Filmmaker: Last thing: can you guys speak to the environmental themes that run through your work? It’s not super prominent, but it leaves a subtle impression, especially when seeing the films in close proximity.
Kalman: I think it’s there, both metaphorically and in a real sense. There’s something we like about this feeling of inhuman dread, like some sort presence that’s bigger than the narrative, that’s hovering outside of the characters and that’s about to engulf them. It’s the future wars in L for Leisure, the power underground in Two Plains and a Fancy, and the coral in this film.
Horn: And the jungle in Blondes in the Jungle.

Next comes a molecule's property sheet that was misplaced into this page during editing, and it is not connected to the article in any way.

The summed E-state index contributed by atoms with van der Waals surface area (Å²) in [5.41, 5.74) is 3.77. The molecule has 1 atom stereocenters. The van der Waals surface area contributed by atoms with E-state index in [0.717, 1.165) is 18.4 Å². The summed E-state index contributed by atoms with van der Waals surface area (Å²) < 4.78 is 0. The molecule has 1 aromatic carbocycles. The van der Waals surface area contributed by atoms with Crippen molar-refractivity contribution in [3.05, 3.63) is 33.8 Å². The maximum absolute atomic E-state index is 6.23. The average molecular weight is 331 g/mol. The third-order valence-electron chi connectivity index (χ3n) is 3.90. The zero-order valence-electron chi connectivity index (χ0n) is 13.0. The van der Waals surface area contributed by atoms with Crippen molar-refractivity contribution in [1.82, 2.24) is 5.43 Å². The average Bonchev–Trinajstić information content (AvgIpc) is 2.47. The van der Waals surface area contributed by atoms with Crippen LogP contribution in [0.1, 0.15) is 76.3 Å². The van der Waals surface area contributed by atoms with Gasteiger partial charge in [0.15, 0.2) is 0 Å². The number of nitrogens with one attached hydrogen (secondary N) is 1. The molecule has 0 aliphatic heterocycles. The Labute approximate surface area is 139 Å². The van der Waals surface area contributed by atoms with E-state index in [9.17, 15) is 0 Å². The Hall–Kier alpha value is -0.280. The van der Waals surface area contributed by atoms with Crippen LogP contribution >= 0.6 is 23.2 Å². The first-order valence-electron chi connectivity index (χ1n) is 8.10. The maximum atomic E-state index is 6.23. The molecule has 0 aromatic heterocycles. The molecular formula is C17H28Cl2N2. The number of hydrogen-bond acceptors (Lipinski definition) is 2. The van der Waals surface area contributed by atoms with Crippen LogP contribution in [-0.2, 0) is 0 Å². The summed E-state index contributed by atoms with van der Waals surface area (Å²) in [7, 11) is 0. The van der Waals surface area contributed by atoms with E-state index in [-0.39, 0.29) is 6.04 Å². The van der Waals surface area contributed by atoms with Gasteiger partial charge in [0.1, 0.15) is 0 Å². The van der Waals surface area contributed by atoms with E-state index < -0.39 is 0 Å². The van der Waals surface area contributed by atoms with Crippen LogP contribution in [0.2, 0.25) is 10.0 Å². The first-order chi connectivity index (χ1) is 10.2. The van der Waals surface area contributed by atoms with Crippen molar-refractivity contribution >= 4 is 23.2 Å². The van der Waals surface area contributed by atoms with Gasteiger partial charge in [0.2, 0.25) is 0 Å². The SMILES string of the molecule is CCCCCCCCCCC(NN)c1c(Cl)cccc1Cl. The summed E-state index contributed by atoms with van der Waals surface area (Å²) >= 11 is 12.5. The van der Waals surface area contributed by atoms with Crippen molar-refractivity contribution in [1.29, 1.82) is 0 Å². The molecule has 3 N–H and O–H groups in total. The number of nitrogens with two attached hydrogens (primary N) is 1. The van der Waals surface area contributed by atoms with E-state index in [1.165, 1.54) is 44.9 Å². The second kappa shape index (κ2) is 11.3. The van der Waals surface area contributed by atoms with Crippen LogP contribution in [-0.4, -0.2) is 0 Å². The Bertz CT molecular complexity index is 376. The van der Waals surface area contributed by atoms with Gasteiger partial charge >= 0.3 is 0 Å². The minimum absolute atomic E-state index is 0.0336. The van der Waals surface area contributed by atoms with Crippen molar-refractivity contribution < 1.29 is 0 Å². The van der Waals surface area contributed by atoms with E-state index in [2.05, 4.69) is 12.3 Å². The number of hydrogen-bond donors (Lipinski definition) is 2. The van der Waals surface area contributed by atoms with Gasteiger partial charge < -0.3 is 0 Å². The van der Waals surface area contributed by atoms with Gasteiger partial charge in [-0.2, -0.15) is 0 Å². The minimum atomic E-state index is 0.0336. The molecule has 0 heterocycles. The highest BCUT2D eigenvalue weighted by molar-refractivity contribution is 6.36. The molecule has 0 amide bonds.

Kalman: Exactly. There’s always this force that’s outside of the human stories that’s sort of giving this whole other level or context to them. So it is a specific interest, and it’s not a coincidence that almost all of them are natural type forces. It’s something we feel like we have some cinematic ability to capture—like, we’re good at it. We feel like we can make these spaces significant or even just feel present. We learned a ton about coral through making the film, and how it intertwines with people’s lives. Two Plains is about how the environment is a record of everything that we’re doing in it and to it, and how that in turn shapes what we can do. Dream Team is trying to do the same thing, but in a very postmodern world.